The Princeton-Tikvah-Shalem Nexus

December 6, 2013 | Read online:

shalem_signIsrael is an incredible place, where it is not uncommon for contemporary events to evoke fundamental human questions and fundamental questions about the nature of Judaism. One such event is the opening of Shalem College, the country’s first liberal arts college, which not only puts such great questions front and center in its curriculum but also represents, itself,  a statement about Jewish national identity and the vexed question of the universal and the particular.

This October article in the Princeton Alumni Weekly nicely describes the college’s goals and its roots in the Shalem Center, which was a recipient of support from the Tikvah Fund even before Tikvah took its first steps to becoming the publishing and teaching operation that it is today. Here are a couple of selections:

Most Israelis graduate from college without taking a course on the Bible or philosophy, political theory, Zionist or European history, or Christianity or Islam, Shalem’s founders say. The result? “It means that public discourse on most subjects of importance is conducted at the level of slogans, or not at all,” Hazony wrote in January about the college’s raison d’être. “And for Israel, this isn’t a viable lifestyle choice. If you’re a small nation at war, being unable to conduct a serious public debate on crucial subjects can be as great a danger as anything your enemies can cook up.”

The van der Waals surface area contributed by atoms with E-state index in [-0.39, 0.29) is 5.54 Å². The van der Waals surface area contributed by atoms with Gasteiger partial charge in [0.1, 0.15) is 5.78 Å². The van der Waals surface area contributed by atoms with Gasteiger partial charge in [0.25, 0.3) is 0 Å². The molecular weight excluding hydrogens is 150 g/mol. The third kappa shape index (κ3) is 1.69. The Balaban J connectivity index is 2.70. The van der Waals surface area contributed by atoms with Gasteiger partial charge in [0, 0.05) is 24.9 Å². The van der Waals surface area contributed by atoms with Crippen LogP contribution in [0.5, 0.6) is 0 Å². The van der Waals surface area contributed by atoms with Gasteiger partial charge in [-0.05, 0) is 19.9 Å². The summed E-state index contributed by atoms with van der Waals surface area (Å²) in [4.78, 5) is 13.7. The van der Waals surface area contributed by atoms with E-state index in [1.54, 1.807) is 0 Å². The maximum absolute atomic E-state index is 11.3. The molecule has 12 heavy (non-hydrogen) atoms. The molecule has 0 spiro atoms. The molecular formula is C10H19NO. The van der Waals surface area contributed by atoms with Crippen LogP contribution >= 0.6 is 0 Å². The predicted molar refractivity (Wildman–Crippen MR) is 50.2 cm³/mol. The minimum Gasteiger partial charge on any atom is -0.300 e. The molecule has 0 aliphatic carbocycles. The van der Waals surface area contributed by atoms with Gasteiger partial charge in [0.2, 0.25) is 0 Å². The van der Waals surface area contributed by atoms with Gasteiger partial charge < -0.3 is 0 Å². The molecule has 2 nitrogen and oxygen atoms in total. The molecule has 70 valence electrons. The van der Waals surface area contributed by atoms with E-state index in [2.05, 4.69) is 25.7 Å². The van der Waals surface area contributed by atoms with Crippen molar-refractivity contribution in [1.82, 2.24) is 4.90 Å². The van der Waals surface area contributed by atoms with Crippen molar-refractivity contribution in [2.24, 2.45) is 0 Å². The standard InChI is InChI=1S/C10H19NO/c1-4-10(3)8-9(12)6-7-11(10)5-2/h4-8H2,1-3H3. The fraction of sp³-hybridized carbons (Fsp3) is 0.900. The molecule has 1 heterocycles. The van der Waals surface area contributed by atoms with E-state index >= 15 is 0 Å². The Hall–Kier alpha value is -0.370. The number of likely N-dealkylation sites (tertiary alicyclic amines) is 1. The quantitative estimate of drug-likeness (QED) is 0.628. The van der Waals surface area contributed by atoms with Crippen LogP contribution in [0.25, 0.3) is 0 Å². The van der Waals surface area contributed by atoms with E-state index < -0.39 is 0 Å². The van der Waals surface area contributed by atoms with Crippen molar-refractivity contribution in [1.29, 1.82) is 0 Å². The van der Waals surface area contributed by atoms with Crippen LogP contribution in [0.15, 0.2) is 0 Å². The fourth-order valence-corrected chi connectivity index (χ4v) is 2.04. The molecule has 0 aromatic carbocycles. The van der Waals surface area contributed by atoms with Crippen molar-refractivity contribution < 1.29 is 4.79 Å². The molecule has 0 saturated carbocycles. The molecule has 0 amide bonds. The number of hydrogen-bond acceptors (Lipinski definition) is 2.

According to Polisar, every project undertaken by Shalem as a think tank and research institute had to meet two tests: Was it something Shalem leaders believed “contributes to the public and intellectual life of the state of Israel, of the Jewish people, of humanity,” and would it help lay the foundation for creating a liberal-arts college? Those translations of Western classics, for example? Polisar says that when Shalem first published its Hebrew translation of The Federalist Papers, fewer than half a dozen university courses in all of Israel assigned even a single Federalist essay. Within two years of publication in Hebrew, he says, 14 courses at Hebrew University alone used the translation.

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